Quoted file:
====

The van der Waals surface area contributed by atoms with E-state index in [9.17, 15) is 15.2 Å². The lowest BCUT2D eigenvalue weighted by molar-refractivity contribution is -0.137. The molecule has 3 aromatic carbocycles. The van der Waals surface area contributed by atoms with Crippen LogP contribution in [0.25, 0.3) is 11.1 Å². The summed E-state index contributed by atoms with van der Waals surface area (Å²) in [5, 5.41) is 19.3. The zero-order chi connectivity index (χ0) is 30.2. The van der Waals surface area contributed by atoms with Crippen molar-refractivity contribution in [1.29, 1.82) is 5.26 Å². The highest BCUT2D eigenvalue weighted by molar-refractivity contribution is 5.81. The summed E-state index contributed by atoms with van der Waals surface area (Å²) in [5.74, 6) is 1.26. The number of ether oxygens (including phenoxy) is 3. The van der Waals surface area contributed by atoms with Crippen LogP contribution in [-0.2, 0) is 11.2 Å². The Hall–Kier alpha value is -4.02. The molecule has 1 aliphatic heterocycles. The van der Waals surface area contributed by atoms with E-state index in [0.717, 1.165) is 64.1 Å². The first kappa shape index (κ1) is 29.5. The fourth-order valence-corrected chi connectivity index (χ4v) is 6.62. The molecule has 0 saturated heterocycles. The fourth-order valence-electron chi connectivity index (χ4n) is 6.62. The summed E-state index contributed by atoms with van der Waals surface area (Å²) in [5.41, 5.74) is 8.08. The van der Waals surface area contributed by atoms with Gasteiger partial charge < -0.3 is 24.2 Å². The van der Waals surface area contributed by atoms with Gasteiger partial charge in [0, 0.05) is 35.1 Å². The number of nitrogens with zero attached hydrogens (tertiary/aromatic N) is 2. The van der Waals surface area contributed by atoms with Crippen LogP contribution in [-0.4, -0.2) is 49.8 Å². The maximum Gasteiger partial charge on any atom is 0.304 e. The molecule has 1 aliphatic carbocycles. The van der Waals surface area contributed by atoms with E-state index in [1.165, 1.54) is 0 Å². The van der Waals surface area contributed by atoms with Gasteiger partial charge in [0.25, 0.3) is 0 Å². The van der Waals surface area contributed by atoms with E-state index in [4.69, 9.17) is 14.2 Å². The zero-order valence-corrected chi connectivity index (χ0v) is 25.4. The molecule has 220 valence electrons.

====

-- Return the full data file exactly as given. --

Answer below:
The van der Waals surface area contributed by atoms with E-state index in [9.17, 15) is 15.2 Å². The lowest BCUT2D eigenvalue weighted by molar-refractivity contribution is -0.137. The molecule has 3 aromatic carbocycles. The van der Waals surface area contributed by atoms with Crippen LogP contribution in [0.25, 0.3) is 11.1 Å². The summed E-state index contributed by atoms with van der Waals surface area (Å²) in [5, 5.41) is 19.3. The zero-order chi connectivity index (χ0) is 30.2. The van der Waals surface area contributed by atoms with Crippen molar-refractivity contribution in [1.29, 1.82) is 5.26 Å². The highest BCUT2D eigenvalue weighted by molar-refractivity contribution is 5.81. The summed E-state index contributed by atoms with van der Waals surface area (Å²) in [5.74, 6) is 1.26. The number of ether oxygens (including phenoxy) is 3. The van der Waals surface area contributed by atoms with Crippen LogP contribution in [-0.2, 0) is 11.2 Å². The Hall–Kier alpha value is -4.02. The molecule has 1 aliphatic heterocycles. The van der Waals surface area contributed by atoms with E-state index in [0.717, 1.165) is 64.1 Å². The first kappa shape index (κ1) is 29.5. The fourth-order valence-corrected chi connectivity index (χ4v) is 6.62. The molecule has 0 saturated heterocycles. The fourth-order valence-electron chi connectivity index (χ4n) is 6.62. The summed E-state index contributed by atoms with van der Waals surface area (Å²) in [5.41, 5.74) is 8.08. The van der Waals surface area contributed by atoms with Gasteiger partial charge < -0.3 is 24.2 Å². The van der Waals surface area contributed by atoms with Gasteiger partial charge in [0, 0.05) is 35.1 Å². The number of nitrogens with zero attached hydrogens (tertiary/aromatic N) is 2. The van der Waals surface area contributed by atoms with Crippen LogP contribution in [-0.4, -0.2) is 49.8 Å². The maximum Gasteiger partial charge on any atom is 0.304 e. The molecule has 1 aliphatic carbocycles. The van der Waals surface area contributed by atoms with E-state index in [1.165, 1.54) is 0 Å². The van der Waals surface area contributed by atoms with Gasteiger partial charge in [0.25, 0.3) is 0 Å². The van der Waals surface area contributed by atoms with E-state index in [4.69, 9.17) is 14.2 Å². The zero-order valence-corrected chi connectivity index (χ0v) is 25.4. The molecule has 220 valence electrons.